President Obama has a lot of firsts under his belt, but this is a new one: the "first woman president." Which explains why many American don't trust him. So argues conservative pundit Kathleen Parker in her Wednesday column in the Washington Post. She insists she isn't arguing he's a "girlie president," rather, "he may be suffering a rhetorical-testosterone deficit when it comes to dealing with crises."

On the one hand, the fact that President Obama has feminine attributes demonstrates "evolutionary achievement," Parker hedges. But that's not doing him any favors when it comes to reassuring Americans about the oil spill in the Gulf.

Generally speaking, men and women communicate differently. Women tend to be coalition builders rather than mavericks (with the occasional rogue exception). While men seek ways to measure themselves against others, for reasons requiring no elaboration, women form circles and talk it out.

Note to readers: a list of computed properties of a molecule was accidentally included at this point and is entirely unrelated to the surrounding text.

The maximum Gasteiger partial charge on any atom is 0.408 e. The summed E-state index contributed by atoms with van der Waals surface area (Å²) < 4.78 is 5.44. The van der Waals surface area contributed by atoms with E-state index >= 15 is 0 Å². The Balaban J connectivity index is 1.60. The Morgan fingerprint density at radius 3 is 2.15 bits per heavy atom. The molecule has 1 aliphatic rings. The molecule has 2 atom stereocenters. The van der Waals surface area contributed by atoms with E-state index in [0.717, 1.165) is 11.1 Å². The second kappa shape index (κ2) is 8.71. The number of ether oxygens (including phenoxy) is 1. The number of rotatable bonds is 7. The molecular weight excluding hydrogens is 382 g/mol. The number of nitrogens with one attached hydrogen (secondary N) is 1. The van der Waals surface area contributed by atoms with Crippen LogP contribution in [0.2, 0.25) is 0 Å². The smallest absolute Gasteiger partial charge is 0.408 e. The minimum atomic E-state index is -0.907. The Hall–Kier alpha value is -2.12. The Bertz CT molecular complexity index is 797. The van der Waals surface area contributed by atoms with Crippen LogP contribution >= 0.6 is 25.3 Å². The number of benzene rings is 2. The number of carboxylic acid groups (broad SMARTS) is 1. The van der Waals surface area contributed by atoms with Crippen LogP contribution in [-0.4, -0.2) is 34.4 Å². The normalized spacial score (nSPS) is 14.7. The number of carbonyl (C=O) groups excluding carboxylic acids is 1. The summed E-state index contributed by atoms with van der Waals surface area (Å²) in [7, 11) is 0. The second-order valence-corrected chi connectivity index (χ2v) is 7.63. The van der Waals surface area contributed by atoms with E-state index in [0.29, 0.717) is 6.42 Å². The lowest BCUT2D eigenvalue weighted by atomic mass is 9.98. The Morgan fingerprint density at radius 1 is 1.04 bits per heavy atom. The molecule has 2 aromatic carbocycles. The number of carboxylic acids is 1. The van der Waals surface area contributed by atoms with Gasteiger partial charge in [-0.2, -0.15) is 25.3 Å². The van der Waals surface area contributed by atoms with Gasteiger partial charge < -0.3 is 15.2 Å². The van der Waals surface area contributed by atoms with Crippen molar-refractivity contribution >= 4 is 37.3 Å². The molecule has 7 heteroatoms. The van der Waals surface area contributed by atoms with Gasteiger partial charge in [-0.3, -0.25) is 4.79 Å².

Obama is a chatterbox who makes Alan Alda look like Genghis Khan.

The BP oil crisis has offered a textbook case of how Obama's rhetorical style has impeded his effectiveness. The president may not have had the ability to "plug the damn hole," as he put it in one of his manlier outbursts. No one expected him to don his wetsuit and dive into the gulf, but he did have the authority to intervene immediately and he didn't. Instead, he deferred to BP, weighing, considering, even delivering jokes to the White House Correspondents' Association dinner when he should have been on Air Force One to the Louisiana coast.

His lack of immediate, commanding action was perceived as a lack of leadership because, well, it was. When he finally addressed the nation on day 56 (!) of the crisis, Obama's speech featured 13 percent passive-voice constructions, the highest level measured in any major presidential address this century, according to the Global Language Monitor, which tracks and analyzes language.

...Obama may prove to be our first male president who pays a political price for acting too much like a woman.